An interesting story of someone who visited the upper mines above Cornucopia recently.
After leaving the ghost town and consulting the maps on the computer, we decided to head back to Halfway and look for a suitable camping spot in the mountains
north of town, which we did.
DAY THREE  - July 30
Unfortunately, our morning was eaten by a quick but necessary visit to the emergency room in Baker City.  Everyone was fine in the end and we continued on our trip,
but it required that we change our plans.  We decided to cut the trip a little short, but made a significant stop at the Sumpter Valley narrow gauge railroad in
Sumpter, Oregon.   We didn't ride the train, but I toured the complex and took a number of pictures and video of the train.   I have the rest of the pictures and a
detailed write up on my
Sumpter Valley Railway Page.
The towns of Sumpter and Granite and surrounding area is one of the most historical areas of Oregon.  I've explored it many times.  Unfortunately, most of my early
trips were not well recorded and I have few photos, but
one trip I did record and do a write up in July, 2003.  Today, we unfortunately had little time to explore the
area.   But we did make a few quick stops.
As left Granite and headed towards home we made one stop at this location next to the road.   Probably the remains of a mine cabin.  Note what appears to be an old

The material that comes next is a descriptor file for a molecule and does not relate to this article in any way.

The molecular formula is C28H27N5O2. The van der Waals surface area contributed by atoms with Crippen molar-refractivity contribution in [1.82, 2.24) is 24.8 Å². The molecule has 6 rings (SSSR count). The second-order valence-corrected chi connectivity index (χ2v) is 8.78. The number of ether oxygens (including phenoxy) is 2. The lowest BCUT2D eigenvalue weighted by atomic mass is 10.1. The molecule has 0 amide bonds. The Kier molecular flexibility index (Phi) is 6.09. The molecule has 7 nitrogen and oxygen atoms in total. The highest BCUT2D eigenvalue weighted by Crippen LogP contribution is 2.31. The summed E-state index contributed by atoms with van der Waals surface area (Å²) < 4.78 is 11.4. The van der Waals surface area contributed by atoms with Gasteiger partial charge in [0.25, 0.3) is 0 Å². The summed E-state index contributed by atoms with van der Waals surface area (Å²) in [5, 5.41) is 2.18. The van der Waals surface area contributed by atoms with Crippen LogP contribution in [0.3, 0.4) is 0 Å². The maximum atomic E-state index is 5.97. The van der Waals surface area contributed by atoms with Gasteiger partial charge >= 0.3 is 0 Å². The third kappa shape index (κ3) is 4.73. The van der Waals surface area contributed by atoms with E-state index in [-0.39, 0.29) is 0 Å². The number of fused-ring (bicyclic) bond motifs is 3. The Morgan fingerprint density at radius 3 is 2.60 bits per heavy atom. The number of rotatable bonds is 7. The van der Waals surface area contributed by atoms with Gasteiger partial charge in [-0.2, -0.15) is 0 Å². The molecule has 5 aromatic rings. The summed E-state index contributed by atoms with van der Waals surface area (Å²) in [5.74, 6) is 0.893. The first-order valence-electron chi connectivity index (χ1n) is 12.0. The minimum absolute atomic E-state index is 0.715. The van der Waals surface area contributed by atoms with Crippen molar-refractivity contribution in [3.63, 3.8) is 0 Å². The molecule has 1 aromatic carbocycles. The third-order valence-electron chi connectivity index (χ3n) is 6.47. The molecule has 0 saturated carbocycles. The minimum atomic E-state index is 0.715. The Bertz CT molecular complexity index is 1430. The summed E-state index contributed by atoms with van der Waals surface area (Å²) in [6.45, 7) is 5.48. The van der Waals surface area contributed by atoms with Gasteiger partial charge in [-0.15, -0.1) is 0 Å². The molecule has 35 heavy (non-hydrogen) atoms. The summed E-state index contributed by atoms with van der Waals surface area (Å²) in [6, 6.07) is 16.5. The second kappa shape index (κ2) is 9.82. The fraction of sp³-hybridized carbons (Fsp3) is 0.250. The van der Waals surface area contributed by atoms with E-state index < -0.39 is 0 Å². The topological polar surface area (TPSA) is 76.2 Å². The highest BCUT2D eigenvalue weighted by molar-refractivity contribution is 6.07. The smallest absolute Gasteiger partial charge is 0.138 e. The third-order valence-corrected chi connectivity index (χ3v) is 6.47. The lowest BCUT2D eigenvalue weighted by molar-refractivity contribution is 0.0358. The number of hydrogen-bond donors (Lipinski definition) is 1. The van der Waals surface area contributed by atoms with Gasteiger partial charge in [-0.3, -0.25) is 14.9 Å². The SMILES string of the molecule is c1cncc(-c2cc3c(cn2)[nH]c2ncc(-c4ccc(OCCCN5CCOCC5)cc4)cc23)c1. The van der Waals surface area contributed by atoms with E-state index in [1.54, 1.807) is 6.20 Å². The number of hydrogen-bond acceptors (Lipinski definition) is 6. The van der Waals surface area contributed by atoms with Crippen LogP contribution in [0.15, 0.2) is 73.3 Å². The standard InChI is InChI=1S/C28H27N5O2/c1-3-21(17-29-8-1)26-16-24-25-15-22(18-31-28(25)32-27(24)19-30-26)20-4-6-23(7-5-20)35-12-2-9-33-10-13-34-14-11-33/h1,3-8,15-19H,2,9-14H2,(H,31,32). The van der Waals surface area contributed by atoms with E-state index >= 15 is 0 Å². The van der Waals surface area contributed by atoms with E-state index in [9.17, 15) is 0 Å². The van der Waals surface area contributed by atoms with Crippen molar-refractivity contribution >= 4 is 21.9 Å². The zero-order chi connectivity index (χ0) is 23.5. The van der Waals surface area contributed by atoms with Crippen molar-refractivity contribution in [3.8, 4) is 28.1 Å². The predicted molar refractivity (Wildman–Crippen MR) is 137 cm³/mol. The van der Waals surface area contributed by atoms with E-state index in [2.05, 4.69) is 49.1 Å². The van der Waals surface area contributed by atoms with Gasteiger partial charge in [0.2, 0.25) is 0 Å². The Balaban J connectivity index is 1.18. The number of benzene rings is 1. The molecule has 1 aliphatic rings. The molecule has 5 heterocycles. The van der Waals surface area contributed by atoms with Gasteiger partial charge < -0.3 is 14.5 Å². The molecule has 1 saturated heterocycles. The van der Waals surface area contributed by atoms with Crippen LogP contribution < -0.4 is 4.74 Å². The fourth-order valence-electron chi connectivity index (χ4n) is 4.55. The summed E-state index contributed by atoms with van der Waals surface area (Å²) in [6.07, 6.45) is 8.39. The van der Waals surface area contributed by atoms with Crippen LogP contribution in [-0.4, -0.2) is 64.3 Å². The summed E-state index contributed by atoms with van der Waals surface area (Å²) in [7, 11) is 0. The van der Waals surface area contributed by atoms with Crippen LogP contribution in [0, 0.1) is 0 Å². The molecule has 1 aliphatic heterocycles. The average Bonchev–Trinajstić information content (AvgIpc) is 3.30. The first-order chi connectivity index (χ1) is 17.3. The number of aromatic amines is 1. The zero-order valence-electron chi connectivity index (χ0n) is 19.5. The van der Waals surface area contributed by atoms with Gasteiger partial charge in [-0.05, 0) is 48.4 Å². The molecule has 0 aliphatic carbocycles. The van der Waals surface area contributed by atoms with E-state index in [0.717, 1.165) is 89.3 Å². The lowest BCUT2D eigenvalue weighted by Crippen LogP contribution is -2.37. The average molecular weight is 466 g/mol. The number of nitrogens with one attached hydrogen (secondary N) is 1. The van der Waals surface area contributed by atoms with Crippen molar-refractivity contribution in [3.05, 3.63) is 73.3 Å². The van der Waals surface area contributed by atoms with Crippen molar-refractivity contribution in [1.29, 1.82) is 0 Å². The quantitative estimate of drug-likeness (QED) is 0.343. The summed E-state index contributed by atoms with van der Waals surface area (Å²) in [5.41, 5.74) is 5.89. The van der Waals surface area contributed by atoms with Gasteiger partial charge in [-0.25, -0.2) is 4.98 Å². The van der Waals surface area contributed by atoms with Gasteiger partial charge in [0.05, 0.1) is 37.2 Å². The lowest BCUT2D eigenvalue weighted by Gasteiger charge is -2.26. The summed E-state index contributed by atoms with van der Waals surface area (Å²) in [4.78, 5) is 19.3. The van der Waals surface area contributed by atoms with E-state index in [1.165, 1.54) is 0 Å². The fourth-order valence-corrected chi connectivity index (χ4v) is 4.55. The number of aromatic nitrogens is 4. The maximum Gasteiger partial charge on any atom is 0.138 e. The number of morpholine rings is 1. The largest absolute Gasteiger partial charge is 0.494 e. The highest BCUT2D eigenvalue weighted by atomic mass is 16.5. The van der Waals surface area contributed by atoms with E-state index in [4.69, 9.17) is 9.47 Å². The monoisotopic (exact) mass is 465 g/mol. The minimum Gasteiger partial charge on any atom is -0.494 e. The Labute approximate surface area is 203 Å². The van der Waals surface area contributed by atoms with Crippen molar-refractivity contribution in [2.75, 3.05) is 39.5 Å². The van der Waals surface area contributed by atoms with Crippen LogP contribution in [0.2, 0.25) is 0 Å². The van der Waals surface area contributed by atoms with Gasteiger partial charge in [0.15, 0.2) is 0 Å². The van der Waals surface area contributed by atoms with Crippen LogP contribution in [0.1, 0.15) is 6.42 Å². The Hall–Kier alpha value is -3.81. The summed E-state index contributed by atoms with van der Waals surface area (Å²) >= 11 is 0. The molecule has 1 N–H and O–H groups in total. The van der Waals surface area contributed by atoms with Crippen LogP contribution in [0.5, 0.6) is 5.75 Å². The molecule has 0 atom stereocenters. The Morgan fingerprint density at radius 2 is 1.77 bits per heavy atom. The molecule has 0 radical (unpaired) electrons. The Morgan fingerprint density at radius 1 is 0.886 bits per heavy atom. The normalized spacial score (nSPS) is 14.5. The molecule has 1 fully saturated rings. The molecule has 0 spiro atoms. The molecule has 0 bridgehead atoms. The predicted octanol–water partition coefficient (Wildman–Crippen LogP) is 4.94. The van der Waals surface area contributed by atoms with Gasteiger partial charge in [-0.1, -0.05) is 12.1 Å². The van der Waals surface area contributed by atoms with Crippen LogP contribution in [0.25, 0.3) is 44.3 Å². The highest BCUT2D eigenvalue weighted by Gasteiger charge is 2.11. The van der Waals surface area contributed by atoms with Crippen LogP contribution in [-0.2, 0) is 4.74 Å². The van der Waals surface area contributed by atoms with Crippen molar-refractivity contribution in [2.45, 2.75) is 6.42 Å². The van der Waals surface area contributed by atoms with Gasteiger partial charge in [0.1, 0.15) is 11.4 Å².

transmission half buried in the ground.
This interesting abandoned stamp mill was located several mines north of Granite.   I've visited this place a number of times.  The mines that were once located
behind the mill have since collasped as far as I could tell.   I don't know the name of the mill or mine, but it's been abandoned for many decades.  The remains likely
won't withstand many more winters.
We enjoyed some final views and meet up with the US  Forest Service who were watching out for forest fires that might be set off by lightning that was occuring in the
area.   We soon ran into the heavy rain of the thunderstorm and that ended our exploring in this area.
We headed home via Heppner and followed the old Union Pacific Heppner branch line.  The Heppner branch was built in 1889, but was abandoned in the early
1990s.   I have an entire write up and more photos of this abandoned railroad on my
UP Heppner Branch Page.
Our final views on our way home were taken along Hwy 84 at the eastern reaches of the scenic Columbia Gorge.  

This concludes our trip to Hells Canyon and beyond in August, 2005.
Copyright © 2005 Brian McCamish,  All Rights Reserved

Note about the photos on this site:
Most photos were taken by me, except for those that are otherwise indicated.   I usually allow people to use my photos for personal use or
websites.  Simply
Email me.  
July 29-31, 2005